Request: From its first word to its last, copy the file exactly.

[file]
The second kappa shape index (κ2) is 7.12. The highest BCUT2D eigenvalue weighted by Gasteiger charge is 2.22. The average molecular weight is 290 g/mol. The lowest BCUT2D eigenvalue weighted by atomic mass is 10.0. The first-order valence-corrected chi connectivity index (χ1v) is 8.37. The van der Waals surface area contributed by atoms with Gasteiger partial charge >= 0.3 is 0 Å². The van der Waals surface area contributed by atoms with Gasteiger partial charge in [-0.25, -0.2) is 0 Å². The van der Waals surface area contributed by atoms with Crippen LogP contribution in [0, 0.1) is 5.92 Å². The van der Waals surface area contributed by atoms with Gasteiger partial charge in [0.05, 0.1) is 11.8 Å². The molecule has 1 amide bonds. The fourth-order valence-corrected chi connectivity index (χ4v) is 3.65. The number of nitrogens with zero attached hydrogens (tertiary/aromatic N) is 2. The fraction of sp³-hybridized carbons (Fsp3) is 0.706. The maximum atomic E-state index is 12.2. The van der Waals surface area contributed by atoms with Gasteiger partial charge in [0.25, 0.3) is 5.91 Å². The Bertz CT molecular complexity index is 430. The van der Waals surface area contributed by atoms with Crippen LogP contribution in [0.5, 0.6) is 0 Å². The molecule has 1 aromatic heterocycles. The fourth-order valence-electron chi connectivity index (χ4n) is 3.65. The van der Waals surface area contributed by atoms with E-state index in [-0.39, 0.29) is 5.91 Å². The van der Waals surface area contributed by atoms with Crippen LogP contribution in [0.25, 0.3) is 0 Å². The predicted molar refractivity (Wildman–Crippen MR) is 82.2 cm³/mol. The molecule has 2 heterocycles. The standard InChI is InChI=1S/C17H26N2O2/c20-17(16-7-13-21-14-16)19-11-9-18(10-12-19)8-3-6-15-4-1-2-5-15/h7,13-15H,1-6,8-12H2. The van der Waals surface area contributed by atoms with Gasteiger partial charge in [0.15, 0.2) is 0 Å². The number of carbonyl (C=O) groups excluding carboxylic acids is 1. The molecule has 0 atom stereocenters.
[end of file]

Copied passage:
The second kappa shape index (κ2) is 7.12. The highest BCUT2D eigenvalue weighted by Gasteiger charge is 2.22. The average molecular weight is 290 g/mol. The lowest BCUT2D eigenvalue weighted by atomic mass is 10.0. The first-order valence-corrected chi connectivity index (χ1v) is 8.37. The van der Waals surface area contributed by atoms with Gasteiger partial charge >= 0.3 is 0 Å². The van der Waals surface area contributed by atoms with Gasteiger partial charge in [-0.25, -0.2) is 0 Å². The van der Waals surface area contributed by atoms with Crippen LogP contribution in [0, 0.1) is 5.92 Å². The van der Waals surface area contributed by atoms with Gasteiger partial charge in [0.05, 0.1) is 11.8 Å². The molecule has 1 amide bonds. The fourth-order valence-corrected chi connectivity index (χ4v) is 3.65. The number of nitrogens with zero attached hydrogens (tertiary/aromatic N) is 2. The fraction of sp³-hybridized carbons (Fsp3) is 0.706. The maximum atomic E-state index is 12.2. The van der Waals surface area contributed by atoms with Gasteiger partial charge in [0.25, 0.3) is 5.91 Å². The Bertz CT molecular complexity index is 430. The van der Waals surface area contributed by atoms with Crippen LogP contribution in [0.5, 0.6) is 0 Å². The molecule has 1 aromatic heterocycles. The fourth-order valence-electron chi connectivity index (χ4n) is 3.65. The van der Waals surface area contributed by atoms with E-state index in [-0.39, 0.29) is 5.91 Å². The van der Waals surface area contributed by atoms with Crippen LogP contribution in [0.25, 0.3) is 0 Å². The predicted molar refractivity (Wildman–Crippen MR) is 82.2 cm³/mol. The molecule has 2 heterocycles. The standard InChI is InChI=1S/C17H26N2O2/c20-17(16-7-13-21-14-16)19-11-9-18(10-12-19)8-3-6-15-4-1-2-5-15/h7,13-15H,1-6,8-12H2. The van der Waals surface area contributed by atoms with Gasteiger partial charge in [0.15, 0.2) is 0 Å². The number of carbonyl (C=O) groups excluding carboxylic acids is 1. The molecule has 0 atom stereocenters.